Vernon Hills’ Lem Turner (left) and Chicagoland Jewish’s Nathaniel Moses chase down a loose ball during the first quarter of a game Feb. 6. | Brian O’Mahoney/for Sun-Times Media
DEERFIELD — The Chicagoland Jewish boys basketball team held a players-only meeting last week.
Minutes before that Feb. 6 meeting, the team had lost a 76-60 decision to Vernon Hills after leading 35-32 at the halftime break. It was the second time in three nights that the Tigers had blown a halftime lead. On Feb. 4, they took a five-point lead into the break on the road against Highland Park before losing 57-48.
The back-to-back second-half failures prompted the spontaneous assemblage of six players: seniors Hillel Schwartz, Joshua Silverman, Nathaniel Moses, Avidan Halivni and Jeremy Goodman and junior Josh Newlander.
“For some reason, the third quarter has been killing us,” Goodman said. “We talked about what we can do to come out with the same energy and same production.”
One year removed from a surprising trip to a Class 1A sectional final, Chicagoland Jewish beefed up its schedule in 2013-14. Nonconference games against schools with higher enrollments — Highland Park is a Class 4A school, Vernon Hills Class 3A — were scheduled to expose the veteran team to atypical competition and generate fan interest. Both games were played in front of packed houses.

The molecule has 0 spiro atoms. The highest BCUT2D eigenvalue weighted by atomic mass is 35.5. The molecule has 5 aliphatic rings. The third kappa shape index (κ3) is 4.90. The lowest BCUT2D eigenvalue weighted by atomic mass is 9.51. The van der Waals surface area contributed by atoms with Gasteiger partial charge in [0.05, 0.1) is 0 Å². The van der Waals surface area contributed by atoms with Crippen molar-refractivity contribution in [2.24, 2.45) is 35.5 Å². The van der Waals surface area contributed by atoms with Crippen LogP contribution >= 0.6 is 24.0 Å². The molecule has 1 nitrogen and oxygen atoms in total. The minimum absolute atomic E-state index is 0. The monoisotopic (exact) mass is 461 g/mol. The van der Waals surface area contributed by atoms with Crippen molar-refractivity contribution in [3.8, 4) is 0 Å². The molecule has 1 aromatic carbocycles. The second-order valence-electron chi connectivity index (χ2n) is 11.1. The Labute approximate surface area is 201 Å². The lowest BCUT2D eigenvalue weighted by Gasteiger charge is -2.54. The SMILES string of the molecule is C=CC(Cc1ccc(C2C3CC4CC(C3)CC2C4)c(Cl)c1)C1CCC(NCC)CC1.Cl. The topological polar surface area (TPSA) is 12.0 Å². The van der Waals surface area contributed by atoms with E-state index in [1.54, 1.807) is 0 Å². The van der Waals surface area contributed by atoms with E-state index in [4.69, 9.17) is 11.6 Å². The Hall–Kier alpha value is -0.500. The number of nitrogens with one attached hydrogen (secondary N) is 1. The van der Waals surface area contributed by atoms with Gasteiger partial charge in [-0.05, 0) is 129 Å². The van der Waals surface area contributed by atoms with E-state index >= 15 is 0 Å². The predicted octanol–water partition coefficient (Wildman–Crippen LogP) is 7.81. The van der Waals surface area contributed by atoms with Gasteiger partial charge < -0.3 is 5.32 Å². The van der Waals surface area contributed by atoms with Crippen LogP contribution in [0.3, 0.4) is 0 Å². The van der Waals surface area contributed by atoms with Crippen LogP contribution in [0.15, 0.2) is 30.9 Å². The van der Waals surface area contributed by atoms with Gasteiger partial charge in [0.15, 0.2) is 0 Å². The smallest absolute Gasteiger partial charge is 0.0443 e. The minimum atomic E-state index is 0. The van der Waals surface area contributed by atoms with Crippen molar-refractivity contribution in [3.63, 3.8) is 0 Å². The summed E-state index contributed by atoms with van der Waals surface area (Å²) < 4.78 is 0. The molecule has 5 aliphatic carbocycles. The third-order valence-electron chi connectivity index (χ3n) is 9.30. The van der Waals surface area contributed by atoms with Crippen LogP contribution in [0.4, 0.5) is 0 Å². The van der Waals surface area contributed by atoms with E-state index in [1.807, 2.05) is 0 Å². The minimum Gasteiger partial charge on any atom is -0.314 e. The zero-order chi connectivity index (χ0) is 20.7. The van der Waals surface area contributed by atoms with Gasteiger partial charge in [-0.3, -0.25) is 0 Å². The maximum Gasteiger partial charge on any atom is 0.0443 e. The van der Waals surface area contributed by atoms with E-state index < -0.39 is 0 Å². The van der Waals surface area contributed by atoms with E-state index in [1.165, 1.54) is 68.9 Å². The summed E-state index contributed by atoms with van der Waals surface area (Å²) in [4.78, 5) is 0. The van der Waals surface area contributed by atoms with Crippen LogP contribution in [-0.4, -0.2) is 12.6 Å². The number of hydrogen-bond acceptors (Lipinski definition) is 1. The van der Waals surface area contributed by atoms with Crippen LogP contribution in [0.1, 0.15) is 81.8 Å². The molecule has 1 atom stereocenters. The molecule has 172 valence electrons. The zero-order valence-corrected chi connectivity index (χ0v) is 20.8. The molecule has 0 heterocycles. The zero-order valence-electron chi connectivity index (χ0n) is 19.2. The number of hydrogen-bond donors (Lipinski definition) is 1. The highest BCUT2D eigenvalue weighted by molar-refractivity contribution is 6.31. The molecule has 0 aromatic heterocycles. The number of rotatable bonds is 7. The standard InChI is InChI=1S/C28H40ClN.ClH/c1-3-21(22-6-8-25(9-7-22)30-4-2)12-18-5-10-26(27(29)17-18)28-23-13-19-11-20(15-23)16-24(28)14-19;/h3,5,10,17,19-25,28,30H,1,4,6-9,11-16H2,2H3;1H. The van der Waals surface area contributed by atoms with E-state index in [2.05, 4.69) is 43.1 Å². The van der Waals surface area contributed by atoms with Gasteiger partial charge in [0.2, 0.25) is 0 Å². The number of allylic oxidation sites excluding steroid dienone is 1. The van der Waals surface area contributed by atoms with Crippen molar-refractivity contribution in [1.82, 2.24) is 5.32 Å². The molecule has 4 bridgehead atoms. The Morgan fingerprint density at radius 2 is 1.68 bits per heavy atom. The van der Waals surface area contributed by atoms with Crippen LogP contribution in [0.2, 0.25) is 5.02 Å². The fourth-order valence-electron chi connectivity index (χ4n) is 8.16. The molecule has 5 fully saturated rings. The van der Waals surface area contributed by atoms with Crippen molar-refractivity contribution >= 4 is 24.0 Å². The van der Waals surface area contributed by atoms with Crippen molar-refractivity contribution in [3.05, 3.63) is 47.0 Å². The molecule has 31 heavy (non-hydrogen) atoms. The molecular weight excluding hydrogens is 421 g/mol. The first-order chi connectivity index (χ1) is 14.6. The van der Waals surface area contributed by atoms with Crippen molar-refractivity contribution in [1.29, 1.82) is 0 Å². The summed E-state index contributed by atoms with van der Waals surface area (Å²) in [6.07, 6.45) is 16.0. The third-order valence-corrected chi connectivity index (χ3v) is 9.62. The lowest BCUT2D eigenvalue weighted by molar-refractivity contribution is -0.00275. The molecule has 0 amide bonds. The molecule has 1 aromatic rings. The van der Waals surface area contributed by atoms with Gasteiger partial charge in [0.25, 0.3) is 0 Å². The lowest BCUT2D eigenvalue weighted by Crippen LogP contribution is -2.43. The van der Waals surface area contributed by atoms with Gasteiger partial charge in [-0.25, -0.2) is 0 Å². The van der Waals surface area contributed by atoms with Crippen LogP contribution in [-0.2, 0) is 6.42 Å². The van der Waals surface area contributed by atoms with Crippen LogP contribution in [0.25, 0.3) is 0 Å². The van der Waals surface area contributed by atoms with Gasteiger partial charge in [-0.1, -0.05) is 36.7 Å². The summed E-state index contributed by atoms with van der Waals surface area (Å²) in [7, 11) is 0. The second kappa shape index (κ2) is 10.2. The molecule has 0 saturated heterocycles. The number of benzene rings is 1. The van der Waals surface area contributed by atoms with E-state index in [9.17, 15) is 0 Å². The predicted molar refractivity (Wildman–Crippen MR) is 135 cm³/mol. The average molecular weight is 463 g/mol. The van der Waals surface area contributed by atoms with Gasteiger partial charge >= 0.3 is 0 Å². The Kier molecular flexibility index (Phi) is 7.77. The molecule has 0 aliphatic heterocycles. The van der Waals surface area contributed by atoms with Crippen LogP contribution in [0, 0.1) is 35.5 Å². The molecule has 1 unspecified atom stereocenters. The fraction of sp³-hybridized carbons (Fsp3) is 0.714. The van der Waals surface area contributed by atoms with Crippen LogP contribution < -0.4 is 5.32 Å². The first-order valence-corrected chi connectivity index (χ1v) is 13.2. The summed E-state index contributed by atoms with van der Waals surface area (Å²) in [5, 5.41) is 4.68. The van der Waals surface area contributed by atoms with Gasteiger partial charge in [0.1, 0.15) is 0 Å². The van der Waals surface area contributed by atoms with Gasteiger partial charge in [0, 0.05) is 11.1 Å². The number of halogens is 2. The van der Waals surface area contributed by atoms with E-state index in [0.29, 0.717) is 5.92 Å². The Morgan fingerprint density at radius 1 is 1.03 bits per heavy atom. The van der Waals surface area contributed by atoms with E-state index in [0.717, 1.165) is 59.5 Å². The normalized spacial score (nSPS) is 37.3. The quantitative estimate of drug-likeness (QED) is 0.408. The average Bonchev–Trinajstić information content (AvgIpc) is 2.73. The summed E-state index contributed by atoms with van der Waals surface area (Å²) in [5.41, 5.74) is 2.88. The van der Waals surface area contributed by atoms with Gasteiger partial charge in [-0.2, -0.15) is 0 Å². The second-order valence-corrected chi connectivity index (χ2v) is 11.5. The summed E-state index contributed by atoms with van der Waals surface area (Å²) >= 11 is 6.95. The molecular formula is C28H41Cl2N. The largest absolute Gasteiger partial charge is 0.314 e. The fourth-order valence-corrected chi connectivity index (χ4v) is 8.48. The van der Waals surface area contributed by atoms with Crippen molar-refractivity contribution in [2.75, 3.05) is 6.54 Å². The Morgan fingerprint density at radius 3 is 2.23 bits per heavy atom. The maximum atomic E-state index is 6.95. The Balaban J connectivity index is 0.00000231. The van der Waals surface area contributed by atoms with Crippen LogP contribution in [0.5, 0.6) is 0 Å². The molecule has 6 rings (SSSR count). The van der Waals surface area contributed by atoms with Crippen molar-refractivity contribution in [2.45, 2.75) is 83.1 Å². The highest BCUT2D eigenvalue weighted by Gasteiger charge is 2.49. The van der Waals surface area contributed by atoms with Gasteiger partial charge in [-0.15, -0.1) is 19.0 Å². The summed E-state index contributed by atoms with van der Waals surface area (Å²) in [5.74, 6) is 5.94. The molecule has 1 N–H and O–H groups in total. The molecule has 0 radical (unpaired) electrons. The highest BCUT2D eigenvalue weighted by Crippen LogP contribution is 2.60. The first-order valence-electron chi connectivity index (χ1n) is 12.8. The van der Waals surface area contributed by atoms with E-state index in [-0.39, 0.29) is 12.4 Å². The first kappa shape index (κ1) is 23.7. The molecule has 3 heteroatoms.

Players admitted to having talked about the games for several months. They saw the Highland Park game as an opportunity to expand the program’s regional footprint.
“We want people to start thinking about us as a competitive team, for other schools to know that even though we are a 1A school, we will compete and we are up to the challenge,” Newlander said.
Newlander, a 5-foot-10 junior, is the Tigers’ best player. Against Vernon Hills, he was a force, finishing with a double-double (26 points, 10 rebounds). A gifted shooting guard with a point guard’s disposition, Newlander often battles with an identity crisis during games.
“I don’t know what to do to first, scoring or distribution. It’s hard. Sometimes they collide with each other,” Newlander said.
Coach Marty Dello added, “He’s the type of kid who can control a game and doesn’t have to score. He’s so unselfish, he had 26 [points against Vernon Hills] when he could have had 36.”
In the second half of Vernon Hills game, the Tigers went almost six minutes without scoring a basket. Newlander broke the drought with a three-point shot. When he turned to run back up the court, Halivni shouted words of encouragement.
This isn’t an unusual circumstance, as teammates feel compelled to remind the often benevolent Newlander when it is time to take charge.
“His natural instinct is to get guys involved. We’re always telling him to shoot,” Goodman said. “For the most part, he knows when to take over and when to get us involved.”
The Tigers will play mostly Chicago Prep Conference games the rest of the regular season. They believe the high-profile matchups — and players-only meeting — will have a long-term benefit.
“We want to put [Chicagoland Jewish] on the map as much as possible,” Newlander said. “We’ll get everyone together and figure out the next step.”